I remember visiting an exhibition of Burroughs’ works years back and I was fascinated with his way of creating texts and doing creative work, so I don't quite want to give up on him yet. It'll take a while, though, until I'm going to read another book of his.


22. Jasper Fforde, The Eyre Affair.

I'm not a huge fantasy nerd, but I love book series because they enable you to immerse yourself in a fictional world for a long time and you get to know the characters really well. Starting the Thursday Next series was definitely the right choice.

This one had me hooked from the first sentence. It is funny, it is very creative, and it never tries too hard. I could have done without the romance probably, but it is not overbearing. This novel is highly entertaining, and I already bought book 2 and 3 of the series, so I might have to break my rule of 'one book per author' for my challenge...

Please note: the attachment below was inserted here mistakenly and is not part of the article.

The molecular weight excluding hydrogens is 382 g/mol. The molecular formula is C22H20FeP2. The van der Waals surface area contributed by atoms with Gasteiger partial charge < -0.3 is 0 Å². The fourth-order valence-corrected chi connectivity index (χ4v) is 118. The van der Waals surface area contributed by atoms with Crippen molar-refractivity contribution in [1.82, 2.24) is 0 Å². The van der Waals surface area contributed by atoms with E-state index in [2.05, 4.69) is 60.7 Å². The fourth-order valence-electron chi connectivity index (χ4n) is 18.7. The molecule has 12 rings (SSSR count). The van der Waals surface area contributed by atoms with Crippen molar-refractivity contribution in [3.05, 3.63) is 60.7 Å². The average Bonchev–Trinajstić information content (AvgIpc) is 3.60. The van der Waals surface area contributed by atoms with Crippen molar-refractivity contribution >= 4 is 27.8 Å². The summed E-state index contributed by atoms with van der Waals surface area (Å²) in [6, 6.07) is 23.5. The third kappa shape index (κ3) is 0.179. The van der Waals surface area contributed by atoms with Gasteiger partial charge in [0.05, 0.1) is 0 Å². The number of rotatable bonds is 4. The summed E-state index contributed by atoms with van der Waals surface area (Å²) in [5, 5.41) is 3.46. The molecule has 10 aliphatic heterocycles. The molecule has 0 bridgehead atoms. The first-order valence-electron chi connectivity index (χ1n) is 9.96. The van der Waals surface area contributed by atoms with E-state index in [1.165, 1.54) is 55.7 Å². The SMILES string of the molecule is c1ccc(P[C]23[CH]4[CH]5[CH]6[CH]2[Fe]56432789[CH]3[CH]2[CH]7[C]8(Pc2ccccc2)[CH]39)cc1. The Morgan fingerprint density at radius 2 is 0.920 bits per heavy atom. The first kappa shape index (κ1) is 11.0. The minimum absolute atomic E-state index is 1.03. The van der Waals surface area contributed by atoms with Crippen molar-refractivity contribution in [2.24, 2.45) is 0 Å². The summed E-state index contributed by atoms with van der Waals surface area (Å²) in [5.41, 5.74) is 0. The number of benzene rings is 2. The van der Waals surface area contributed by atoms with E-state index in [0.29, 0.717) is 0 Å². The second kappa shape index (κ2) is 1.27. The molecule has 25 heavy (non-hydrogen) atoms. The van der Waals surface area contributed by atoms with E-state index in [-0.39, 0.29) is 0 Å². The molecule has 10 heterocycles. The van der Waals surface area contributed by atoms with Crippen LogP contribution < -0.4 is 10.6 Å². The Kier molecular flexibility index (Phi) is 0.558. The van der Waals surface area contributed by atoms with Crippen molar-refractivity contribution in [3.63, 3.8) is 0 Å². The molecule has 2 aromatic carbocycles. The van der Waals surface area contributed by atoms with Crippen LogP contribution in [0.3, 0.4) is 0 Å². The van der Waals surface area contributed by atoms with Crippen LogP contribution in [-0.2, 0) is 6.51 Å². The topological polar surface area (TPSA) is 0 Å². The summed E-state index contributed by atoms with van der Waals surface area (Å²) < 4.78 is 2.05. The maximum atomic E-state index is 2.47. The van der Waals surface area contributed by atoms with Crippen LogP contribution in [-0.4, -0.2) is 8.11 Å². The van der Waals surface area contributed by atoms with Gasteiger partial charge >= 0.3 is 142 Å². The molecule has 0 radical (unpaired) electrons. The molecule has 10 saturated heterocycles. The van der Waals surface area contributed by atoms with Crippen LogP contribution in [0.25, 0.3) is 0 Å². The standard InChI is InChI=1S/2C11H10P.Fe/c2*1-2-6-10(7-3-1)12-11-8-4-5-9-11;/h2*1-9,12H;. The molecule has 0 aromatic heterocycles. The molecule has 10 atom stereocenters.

23. Paul Auster, The Book of Illusions

I. Love. Paul Auster. But after I read five of his books, I needed a sort of break, I felt sort of supersaturated for a while. The time seemed right to read another of his books and it turned out I picked just the right one at exactly the right time.

His stories are immensely rich, and this was no exception. With the extensive back stories he creates for his characters, you could turn the novel probably into three separate books. One may find that exhausting, but I enjoy his language, his often thrilling stories and his vivid characters.